While Switzerland and the United States are not the most financially secretive nations (see chart in orange), they host so much foreign corporate money (including hidden assets) that they are considered the world’s two biggest tax havens (see chart in blue).
The biggest impact of Tuesday’s decision in the British Parliament will be felt in the US, says Maggie Murphy, senior global advocacy manager at Transparency International, an anti-corruption campaigning group.
“States such as Wyoming used to say they are not as bad as the British overseas territories,” she says. “Now … they have lost that argument.”
And, for the first time, activists in the US say they have a shot at passing legislation that would also require a public register for corporations.
Possible steps in US
“Interest in this issue has just skyrocketed,” says Gary Kalman, executive director of the Financial Accountability and Corporate Transparency Coalition, a policy group focused on combating offshore tax abuse. The most action is centered on the House, where legislation has not only broad bipartisan support, but has attracted support from banks, multinational corporations, and realtors, among others.
“2018 is, in fact, the first year that we have the kind of interest and support that could move legislation,” Mr. Kalman says.
The Trump administration, meanwhile, has made moves to increase transparency in high-end real estate deals. The Obama administration got the ball rolling in 2016, with a pilot program by the federal Financial Crimes Enforcement Network requiring that title companies identify the real owners behind shell companies used to buy pricey residences in Manhattan and Miami. The Trump administration has twice extended the program and has expanded it to include five other US metro areas.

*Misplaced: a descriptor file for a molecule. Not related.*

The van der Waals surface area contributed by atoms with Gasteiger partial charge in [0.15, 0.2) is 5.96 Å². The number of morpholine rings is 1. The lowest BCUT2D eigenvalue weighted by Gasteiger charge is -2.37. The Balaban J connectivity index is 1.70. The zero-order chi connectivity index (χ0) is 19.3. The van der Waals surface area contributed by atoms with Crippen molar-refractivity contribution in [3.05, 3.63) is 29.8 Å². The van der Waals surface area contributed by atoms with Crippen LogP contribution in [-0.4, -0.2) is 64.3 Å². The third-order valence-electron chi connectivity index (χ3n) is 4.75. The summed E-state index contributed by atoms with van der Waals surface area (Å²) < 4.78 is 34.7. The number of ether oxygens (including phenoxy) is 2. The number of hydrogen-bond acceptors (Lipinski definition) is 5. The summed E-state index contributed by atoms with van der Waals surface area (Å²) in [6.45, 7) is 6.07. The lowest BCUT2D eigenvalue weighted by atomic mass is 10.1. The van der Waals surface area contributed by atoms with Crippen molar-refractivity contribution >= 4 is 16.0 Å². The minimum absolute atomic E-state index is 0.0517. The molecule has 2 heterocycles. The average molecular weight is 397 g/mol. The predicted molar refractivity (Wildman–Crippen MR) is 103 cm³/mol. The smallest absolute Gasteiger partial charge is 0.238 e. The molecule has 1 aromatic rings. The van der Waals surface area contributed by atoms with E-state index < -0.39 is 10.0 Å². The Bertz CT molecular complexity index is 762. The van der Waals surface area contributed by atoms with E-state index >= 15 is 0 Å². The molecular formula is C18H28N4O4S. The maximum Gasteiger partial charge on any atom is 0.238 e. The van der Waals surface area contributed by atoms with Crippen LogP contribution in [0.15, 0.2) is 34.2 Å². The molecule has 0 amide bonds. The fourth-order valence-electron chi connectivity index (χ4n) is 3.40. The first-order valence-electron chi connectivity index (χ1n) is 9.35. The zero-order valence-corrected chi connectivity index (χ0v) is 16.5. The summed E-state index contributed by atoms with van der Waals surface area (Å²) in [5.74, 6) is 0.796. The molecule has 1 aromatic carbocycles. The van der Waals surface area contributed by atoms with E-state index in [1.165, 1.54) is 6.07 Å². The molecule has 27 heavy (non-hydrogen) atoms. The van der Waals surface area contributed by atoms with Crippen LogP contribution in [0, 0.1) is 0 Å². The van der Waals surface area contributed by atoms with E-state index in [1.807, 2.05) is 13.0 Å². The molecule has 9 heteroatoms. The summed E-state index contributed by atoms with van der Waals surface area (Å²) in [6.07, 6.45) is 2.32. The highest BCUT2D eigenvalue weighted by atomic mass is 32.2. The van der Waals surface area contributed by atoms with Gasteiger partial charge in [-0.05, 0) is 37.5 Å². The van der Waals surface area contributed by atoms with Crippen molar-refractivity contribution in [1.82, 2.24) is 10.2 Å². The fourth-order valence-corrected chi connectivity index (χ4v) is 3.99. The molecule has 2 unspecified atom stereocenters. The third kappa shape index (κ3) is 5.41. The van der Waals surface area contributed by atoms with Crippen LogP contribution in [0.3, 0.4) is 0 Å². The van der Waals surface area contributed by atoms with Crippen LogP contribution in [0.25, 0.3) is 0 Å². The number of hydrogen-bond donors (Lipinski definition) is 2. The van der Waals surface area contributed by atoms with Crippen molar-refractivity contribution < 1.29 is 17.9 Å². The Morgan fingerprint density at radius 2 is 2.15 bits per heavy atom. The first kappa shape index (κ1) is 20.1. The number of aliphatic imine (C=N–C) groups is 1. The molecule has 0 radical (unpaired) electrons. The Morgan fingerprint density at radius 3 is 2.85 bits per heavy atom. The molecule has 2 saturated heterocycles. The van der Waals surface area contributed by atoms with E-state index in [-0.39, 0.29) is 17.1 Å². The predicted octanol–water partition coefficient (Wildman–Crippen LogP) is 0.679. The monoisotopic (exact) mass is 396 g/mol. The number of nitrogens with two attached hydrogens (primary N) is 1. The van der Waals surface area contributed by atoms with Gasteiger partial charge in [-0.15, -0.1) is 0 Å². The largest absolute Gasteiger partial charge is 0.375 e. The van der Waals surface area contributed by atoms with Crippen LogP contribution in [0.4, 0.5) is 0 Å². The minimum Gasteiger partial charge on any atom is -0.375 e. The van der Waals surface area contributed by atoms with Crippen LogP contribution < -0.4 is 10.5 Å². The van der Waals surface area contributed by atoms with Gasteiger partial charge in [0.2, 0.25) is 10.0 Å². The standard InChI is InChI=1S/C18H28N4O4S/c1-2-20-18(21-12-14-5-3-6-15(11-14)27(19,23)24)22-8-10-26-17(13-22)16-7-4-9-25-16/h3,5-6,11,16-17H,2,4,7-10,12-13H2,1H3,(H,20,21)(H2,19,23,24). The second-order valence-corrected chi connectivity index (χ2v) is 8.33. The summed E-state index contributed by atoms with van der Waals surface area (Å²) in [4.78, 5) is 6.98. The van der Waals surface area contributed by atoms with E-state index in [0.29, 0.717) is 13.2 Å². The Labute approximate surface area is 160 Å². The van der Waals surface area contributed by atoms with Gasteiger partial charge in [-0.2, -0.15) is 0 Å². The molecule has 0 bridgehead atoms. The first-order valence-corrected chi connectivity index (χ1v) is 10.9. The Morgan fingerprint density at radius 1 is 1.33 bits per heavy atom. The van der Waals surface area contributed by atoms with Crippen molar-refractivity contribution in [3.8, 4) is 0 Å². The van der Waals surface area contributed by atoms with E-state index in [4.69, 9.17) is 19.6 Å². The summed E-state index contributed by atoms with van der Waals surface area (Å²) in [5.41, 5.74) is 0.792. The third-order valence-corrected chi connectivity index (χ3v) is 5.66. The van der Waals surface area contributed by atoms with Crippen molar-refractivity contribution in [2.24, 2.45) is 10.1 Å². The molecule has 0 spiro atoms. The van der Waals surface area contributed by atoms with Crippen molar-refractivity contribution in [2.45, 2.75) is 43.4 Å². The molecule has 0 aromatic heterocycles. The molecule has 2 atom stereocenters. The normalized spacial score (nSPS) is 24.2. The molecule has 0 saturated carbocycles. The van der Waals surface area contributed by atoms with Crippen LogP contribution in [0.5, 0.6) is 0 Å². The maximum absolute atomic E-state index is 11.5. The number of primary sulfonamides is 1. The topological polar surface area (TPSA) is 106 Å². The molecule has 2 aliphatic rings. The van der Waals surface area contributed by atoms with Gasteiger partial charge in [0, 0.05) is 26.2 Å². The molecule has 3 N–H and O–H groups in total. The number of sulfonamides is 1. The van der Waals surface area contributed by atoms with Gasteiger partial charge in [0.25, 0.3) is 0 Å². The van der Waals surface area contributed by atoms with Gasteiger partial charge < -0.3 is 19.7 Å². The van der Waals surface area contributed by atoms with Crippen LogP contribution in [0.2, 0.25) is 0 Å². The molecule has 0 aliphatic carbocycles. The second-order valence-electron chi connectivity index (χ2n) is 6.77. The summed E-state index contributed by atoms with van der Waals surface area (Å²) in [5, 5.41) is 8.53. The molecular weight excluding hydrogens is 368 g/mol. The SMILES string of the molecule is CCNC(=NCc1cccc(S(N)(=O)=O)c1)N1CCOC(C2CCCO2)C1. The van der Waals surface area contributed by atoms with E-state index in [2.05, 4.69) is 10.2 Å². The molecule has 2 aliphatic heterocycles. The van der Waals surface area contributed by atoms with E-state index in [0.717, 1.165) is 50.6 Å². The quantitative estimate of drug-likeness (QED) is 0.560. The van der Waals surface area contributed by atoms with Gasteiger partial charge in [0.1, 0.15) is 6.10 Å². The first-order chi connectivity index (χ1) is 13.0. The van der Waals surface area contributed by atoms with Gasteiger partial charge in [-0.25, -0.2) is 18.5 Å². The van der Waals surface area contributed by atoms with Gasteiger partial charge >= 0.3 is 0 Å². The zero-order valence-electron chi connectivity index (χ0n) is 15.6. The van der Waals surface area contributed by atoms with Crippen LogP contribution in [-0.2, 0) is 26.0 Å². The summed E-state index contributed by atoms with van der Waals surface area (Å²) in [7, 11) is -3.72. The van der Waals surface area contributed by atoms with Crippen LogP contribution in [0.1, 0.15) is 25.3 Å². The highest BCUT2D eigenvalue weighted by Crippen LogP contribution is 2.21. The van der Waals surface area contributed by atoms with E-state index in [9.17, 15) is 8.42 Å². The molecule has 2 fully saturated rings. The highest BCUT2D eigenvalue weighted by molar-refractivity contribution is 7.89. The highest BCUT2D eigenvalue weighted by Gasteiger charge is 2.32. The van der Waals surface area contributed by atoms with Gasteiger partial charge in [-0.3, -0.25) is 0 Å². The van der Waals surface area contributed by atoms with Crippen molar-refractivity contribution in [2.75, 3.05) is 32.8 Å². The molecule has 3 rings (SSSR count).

So far, FinCEN has found that about 30 percent of the transactions have involved people who have been flagged in prior bank reports for suspected money laundering or fraud.
The BVI and the Caymans both criticized Britain’s move, with the former calling for a private registry and the latter talking of options including a potential legal challenge.
Both have moved to modernize and diversify their financial industries beyond setting up secret corporations. “Back in the ’50s and ’60s, people would fly in with briefcases full of cash,” says Craig Boise, a tax law professor and dean at Syracuse University who has spent years studying both tax havens. Still, the latest change “is likely to cause a pretty seismic shift in their business model.”